Has Covid changed how we design physical CX?
What impact has enforced isolation and social distancing had on how physical experiences are designed? We take a look as part of The Drum’s Deep Dive into The New Customer Experience Economy.
Has isolation and social distancing changed how we design the world? / Photo by David Werbrouck on Unsplash
You’d have to have been living in a cave for the last few years to miss how the world and its cities, offices, households and public spaces were reconfigured by Covid-19. Hospitality spilled outdoors over gray asphalt, off-peak travel became desirable and even the much-maligned QR code became invaluable.
The Design Council’s chief exec Minnie Moll says that as the world was turned upside down, spaces that once had utility lost it and spaces that didn’t gained it. That spare room became a sanctuary, while state-of-the-art stadiums became no-go zones. And those with large houses or green spaces have had a very different pandemic than the flat-sharing blue-collar worker.
Designers have had to think outside of the box while confined to their box rooms, looking for solutions to creating a world more resilient against the virus. For a start, Moll says: “If you were trying to design out high levels of transmission, you wouldn’t even have door handles.”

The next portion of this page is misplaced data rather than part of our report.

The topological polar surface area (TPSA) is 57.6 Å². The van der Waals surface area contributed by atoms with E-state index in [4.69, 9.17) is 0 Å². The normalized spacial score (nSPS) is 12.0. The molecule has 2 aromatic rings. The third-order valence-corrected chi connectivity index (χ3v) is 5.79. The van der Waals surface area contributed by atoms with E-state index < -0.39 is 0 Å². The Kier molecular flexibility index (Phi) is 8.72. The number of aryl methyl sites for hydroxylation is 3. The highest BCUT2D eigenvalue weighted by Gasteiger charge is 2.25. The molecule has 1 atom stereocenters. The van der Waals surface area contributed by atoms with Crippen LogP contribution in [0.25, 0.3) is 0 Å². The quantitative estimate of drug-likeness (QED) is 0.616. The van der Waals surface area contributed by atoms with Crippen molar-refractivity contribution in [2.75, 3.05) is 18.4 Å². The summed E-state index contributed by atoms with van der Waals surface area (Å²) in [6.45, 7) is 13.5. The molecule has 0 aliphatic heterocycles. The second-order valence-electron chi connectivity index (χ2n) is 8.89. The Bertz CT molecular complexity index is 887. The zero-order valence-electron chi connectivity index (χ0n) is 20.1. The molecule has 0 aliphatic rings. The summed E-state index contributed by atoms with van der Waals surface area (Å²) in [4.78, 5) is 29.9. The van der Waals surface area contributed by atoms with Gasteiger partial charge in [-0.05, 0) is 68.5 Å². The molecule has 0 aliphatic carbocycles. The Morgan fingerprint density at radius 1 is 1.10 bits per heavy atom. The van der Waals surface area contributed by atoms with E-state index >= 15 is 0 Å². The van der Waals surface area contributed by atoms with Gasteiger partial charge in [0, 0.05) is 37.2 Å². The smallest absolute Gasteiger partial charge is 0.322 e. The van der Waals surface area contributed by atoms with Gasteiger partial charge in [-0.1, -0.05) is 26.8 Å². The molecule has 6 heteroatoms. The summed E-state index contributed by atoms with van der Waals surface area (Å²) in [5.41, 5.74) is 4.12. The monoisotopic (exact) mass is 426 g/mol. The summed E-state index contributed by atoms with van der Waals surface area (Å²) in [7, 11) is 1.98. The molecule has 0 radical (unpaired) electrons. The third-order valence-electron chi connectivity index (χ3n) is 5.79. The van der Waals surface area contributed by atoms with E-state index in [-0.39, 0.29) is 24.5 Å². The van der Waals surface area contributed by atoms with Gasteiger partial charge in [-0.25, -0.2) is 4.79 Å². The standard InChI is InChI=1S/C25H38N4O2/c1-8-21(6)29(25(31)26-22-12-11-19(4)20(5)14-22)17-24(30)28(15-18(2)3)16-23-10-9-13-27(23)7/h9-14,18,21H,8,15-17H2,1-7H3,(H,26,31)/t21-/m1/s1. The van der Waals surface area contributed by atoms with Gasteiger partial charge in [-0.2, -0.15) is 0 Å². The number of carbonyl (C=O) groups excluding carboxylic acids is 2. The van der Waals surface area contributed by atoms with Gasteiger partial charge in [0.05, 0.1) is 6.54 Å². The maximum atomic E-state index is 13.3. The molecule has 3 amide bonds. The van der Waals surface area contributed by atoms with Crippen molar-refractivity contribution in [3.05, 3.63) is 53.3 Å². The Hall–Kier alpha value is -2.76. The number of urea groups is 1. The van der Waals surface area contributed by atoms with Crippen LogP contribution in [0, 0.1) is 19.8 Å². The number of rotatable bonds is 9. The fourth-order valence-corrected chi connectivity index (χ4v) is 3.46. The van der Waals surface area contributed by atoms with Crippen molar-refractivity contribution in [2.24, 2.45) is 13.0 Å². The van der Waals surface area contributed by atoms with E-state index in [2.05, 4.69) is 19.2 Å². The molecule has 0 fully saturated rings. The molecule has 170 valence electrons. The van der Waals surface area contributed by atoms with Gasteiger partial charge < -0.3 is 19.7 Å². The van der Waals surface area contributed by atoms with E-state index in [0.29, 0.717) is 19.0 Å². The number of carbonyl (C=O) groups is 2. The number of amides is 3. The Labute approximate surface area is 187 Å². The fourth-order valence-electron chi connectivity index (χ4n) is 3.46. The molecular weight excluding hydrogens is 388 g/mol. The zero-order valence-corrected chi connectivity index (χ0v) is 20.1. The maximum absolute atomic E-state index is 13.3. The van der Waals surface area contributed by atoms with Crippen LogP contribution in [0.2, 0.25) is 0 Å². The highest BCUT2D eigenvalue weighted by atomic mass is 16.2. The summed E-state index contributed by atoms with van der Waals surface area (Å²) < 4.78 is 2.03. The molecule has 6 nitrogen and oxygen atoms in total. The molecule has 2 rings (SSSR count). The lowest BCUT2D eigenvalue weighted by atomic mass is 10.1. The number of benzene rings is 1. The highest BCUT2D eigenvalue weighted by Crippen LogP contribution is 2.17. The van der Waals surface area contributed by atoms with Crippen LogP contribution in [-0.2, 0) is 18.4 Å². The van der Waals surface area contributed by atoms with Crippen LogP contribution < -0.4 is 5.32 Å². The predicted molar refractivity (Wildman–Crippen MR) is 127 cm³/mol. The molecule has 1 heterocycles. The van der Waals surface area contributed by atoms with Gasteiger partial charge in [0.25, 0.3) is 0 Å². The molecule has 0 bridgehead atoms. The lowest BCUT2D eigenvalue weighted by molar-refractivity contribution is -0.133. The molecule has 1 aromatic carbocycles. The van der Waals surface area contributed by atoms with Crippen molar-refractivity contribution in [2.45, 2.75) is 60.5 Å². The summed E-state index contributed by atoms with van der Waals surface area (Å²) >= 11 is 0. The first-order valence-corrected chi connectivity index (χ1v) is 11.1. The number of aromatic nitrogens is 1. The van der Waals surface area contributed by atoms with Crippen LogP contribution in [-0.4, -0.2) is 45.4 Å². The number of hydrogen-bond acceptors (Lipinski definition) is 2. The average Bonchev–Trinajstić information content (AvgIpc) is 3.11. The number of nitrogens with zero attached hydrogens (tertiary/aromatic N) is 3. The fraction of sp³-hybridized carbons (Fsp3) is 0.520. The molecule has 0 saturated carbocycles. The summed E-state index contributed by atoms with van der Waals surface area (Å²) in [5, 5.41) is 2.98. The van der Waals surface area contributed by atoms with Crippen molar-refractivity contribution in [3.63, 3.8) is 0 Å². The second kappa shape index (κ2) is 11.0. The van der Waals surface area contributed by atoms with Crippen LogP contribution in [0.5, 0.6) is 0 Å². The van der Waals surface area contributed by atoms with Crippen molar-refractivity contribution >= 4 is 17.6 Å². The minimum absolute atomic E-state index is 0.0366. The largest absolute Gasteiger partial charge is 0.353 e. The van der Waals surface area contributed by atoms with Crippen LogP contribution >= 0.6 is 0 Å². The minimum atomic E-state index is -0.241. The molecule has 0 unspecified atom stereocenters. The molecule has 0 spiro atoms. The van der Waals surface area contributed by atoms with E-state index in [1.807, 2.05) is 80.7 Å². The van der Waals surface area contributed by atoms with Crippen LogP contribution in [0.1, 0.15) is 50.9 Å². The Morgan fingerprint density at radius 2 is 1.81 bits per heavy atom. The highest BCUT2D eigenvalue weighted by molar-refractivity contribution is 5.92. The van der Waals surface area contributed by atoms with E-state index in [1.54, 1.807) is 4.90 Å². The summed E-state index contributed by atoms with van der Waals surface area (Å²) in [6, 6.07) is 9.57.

Fresh from a day in London where she has been taking meetings, she says she observed firsthand where current design faces the most challenges: “Human beings are social animals. We’ve had incredible change, but at a fundamental level we are social animals and we talk to each other, shake hands and hug. It’s amazing how quickly that all came back.”
So while it’s unlikely people will continue to stand two meters apart, Moll says steps can be taken to protect them when designing retail environments. And designers in the UK have long been leaders in the behavioral quirks that keep shoppers happy and spending, she says – although with the emphasis definitely on spending rather than happiness.
But for all their talk of helping during the pandemic, retailers kept bread and milk – the most common daily staples – as far from the front doors as possible, still determined to circulate people through their product-laden aisles. For the bespectacled, meanwhile, with mask-induced steam-ups on every essential shopping trip, there were no moves to make shelf fonts more readable.
Moll puts the blame firmly on those writing the design briefs: “A lot of designers are telling us they wanted to save the planet, for example, but if that’s not in the brief it’s not going to happen. They want to make more accessible products, but sometimes they are going to have to push back against clients.“
From the retail perspective, Moll says: “We put stuff with highest margin on eye-line on supermarket shelves rather than the stuff we need.”
Profits have long been a design priority. It’s why subways are being crammed to capacity. Same with gigs and airlines. Consumer comfort and safety come second. Budget airlines are famed for sanding away the human basics to the minimum viable product. But we tolerate it to save a few quid. They deliberately made sure you are lacking leg space, but did they mean to make their mid-flight meal deal look so unappealing? And why does the website look like it hasn’t been updated in 10 years?